Cobia Intel-Hit and Miss

June 28, 2014 

Fishing is one of the great passions of my life.

I love almost every aspect of this challenging outdoor sport. But, there are certain parts of this sport which I enjoy more than others and often these particular parts only happen during a certain time of the year.

This is the case for Cobia. Cobia, also called Lemon Fish or Ling, start to show up in our area in the spring and stay here until the fall. However, their arrival to our area does not guarantee that you'll catch them or even find them. So any angler must rely heavily on the information they can gather from buddies that have been on earlier trips. I call this Cobia inel.

You might find Cobia in a wide range of places that have the structure that these fish love from as close as the markers around ship island to the far reaches of the oil rigs south of the Chandeleur Island chain.

With this much area to cover, you really need good Cobia intel to keep from going out blindly to where you think they may be.

Prior to a recent trip, I gathered as much of this intel as I could to try and narrow down the places I was going to try. One report had a few fish seen around Ship Island but a large number swimming around the tanker ships on anchor south of Horn Island.

Leaving out of Gulfport, I decided to try the much closer area of Ship Island first. If I found them here it would save a lot of time and a whole lot of gas. As I worked the first structure off of Ship Island, my mind was focused on the place where a large number of Cobia had been spotted on the ships that were anchored off of Horn Island.

Because of this, I probably didn't put the effort in at Ship Island that I should have. Something would happen later on this trip that would make this probability an almost certainty.

After checking just one structure off of Ship Island and not finding a Cobia, I decided to leave this place and head for the anchored ships. After a thirty minute run the ships came into view. There were a lot of ships anchored in this area and they extended southward for miles.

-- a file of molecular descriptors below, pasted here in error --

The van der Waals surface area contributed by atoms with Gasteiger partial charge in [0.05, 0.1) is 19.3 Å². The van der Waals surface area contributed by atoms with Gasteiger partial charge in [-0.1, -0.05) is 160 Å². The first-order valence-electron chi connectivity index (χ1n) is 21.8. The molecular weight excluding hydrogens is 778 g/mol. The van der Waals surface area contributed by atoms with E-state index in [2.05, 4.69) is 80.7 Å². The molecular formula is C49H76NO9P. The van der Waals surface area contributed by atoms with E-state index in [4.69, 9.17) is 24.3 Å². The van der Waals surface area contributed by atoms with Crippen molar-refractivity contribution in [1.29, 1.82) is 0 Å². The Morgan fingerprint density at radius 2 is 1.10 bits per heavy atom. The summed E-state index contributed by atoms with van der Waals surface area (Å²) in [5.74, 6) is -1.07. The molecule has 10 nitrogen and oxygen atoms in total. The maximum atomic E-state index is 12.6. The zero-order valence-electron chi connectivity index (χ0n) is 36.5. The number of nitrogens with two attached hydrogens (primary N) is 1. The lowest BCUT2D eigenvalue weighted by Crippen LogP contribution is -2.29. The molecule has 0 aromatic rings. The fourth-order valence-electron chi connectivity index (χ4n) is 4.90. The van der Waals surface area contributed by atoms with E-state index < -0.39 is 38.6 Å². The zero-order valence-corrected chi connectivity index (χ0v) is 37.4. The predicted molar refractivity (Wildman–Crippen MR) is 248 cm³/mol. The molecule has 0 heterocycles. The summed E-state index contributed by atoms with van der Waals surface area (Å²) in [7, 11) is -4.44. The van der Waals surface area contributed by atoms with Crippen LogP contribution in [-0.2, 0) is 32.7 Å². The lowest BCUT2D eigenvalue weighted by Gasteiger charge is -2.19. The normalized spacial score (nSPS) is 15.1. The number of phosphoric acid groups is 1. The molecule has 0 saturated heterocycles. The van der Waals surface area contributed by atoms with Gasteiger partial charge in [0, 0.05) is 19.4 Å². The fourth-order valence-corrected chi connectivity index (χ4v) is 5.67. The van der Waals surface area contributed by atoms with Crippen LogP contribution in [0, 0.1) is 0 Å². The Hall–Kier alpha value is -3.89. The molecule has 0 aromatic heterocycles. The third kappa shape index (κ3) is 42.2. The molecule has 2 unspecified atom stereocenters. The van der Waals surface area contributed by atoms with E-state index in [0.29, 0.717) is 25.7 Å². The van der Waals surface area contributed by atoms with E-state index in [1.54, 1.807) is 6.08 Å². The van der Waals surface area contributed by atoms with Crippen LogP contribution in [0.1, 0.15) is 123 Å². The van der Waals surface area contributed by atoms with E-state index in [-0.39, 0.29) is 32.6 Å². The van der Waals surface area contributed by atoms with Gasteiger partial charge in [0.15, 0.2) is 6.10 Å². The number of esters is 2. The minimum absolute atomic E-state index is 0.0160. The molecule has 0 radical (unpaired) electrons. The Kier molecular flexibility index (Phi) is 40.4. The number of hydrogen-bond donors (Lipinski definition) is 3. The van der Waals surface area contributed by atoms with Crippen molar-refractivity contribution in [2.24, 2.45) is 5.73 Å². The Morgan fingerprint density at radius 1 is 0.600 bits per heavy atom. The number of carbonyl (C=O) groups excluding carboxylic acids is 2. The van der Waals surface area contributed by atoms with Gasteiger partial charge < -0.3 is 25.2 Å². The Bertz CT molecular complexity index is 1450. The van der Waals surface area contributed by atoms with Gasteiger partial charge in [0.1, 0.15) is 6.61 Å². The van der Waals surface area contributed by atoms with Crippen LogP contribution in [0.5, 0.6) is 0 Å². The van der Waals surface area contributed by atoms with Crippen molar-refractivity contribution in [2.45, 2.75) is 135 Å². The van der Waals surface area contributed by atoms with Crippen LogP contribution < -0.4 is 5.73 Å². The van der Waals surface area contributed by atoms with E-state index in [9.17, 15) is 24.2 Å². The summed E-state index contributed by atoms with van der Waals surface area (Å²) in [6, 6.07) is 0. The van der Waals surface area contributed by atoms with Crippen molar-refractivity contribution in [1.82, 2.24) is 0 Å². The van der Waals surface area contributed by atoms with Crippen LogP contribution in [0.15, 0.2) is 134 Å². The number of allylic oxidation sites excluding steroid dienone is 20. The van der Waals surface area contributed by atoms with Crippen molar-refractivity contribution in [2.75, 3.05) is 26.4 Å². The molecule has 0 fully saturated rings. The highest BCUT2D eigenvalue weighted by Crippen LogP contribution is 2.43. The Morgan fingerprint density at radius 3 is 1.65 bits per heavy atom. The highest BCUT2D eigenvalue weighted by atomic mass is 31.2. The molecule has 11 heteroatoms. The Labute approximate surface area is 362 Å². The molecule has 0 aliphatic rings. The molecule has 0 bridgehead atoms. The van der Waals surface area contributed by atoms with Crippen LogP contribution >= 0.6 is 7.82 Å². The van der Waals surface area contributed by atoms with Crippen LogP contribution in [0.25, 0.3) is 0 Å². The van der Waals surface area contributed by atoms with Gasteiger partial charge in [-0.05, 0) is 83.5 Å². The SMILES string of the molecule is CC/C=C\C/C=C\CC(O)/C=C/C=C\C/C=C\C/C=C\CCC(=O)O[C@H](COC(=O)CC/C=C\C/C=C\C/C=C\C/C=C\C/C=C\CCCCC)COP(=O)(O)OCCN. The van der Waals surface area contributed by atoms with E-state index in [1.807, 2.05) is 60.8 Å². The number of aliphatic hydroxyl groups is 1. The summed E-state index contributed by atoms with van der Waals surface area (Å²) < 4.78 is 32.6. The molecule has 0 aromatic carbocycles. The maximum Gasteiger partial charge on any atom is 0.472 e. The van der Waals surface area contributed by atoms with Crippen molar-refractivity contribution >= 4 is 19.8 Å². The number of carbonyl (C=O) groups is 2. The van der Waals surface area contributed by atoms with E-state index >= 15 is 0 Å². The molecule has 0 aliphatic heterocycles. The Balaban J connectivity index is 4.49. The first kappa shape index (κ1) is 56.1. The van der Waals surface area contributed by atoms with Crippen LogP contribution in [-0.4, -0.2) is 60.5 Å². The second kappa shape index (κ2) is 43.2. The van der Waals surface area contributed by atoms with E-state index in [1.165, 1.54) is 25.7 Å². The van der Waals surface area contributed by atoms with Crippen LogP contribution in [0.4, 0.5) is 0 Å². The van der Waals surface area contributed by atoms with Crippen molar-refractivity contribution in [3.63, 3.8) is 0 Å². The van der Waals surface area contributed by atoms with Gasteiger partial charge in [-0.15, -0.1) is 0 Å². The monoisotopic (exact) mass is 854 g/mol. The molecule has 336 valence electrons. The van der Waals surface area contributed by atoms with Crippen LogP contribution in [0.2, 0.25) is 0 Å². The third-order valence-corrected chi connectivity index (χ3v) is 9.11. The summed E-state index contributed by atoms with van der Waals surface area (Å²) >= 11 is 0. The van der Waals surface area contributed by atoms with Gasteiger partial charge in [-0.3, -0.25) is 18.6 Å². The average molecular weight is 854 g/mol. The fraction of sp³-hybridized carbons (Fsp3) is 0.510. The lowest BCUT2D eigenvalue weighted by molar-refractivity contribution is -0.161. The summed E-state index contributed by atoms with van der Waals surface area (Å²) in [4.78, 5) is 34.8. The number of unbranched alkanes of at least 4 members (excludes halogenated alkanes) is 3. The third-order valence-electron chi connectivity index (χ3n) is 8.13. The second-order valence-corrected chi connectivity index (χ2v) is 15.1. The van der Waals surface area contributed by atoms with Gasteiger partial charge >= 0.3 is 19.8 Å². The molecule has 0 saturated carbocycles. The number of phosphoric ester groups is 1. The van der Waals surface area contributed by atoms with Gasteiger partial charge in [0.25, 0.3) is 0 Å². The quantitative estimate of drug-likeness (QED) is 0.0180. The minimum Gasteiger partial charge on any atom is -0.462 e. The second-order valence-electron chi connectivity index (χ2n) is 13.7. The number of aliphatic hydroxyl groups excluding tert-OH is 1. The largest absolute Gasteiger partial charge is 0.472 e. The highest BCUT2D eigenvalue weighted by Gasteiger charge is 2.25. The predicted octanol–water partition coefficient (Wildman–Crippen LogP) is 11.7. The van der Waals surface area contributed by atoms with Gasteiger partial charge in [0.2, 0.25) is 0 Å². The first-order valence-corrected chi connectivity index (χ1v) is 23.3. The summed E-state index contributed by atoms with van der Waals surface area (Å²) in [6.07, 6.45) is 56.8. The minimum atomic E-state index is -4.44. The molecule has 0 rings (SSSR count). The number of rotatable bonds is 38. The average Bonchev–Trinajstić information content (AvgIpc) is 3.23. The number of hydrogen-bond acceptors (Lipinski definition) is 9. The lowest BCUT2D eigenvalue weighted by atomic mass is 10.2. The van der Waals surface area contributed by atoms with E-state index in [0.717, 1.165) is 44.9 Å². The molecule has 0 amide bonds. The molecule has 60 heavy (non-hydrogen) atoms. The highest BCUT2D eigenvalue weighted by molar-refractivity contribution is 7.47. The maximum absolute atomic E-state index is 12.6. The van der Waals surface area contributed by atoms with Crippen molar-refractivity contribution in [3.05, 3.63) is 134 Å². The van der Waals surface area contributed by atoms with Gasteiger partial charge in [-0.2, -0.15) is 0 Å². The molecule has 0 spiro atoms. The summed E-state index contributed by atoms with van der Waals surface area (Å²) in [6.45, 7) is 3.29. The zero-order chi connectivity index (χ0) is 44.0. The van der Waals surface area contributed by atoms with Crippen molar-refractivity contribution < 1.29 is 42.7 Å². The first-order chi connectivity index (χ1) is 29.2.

As we approached the first ship my hopes were high that we might see these fish in the numbers that had been reported to me. When I got to the eighth ship in this seemingly endless line of anchored vessels, I was hoping to see just one.

We worked ship after ship with no results. Just when I was beginning to believe that the Cobia intel I received was bogus information, a man on board the ship looked down to us and said, "I hadn't seen any in the last few days. You really should have been here last week. There were hundreds of them just swimming around. "Should have been here yesterday."

How many times has this well used cliché been applied so aptly to many of my outdoor quests?

It reminded me of another well used cliché which also often applies, "a day late and a dollar short."

As I headed back to Gulfport with no fish, I had to pass right by where we started this trip on Ship Island.

On the structure right next to where we had tried earlier here, I caught a Cobia. Then another one was caught. Now what I was focused on was if I had only stayed here I would probably be home right now and my gas gauge would not be getting dangerously close to that big red E.

The result of this trip was pretty good even though we took a long round-about route to find the fish. The lesson here was that no Cobia intel is perfect and it can often be hit or miss.

Just because there have been a lot of fish in one area doesn't always mean that they or going to be there when you arrive and just because you don't find fish on one structure, in an area where they've been reported doesn't always mean they are not on another structure in the area.

You have to be patient and work for them and give every location the attention it deserves. Sometimes this effort will pay off and sometime it won't. But this challenge is one of the main reasons I love Cobia fishing so much.

Barry Foster, is the host and producer of Gulf South Outdoors which airs on locally on WXXV Fox 25 at 9:30 p.m. on the Thursdays and at 10 a.m. on Sundays. For a complete list of national airtimes go to

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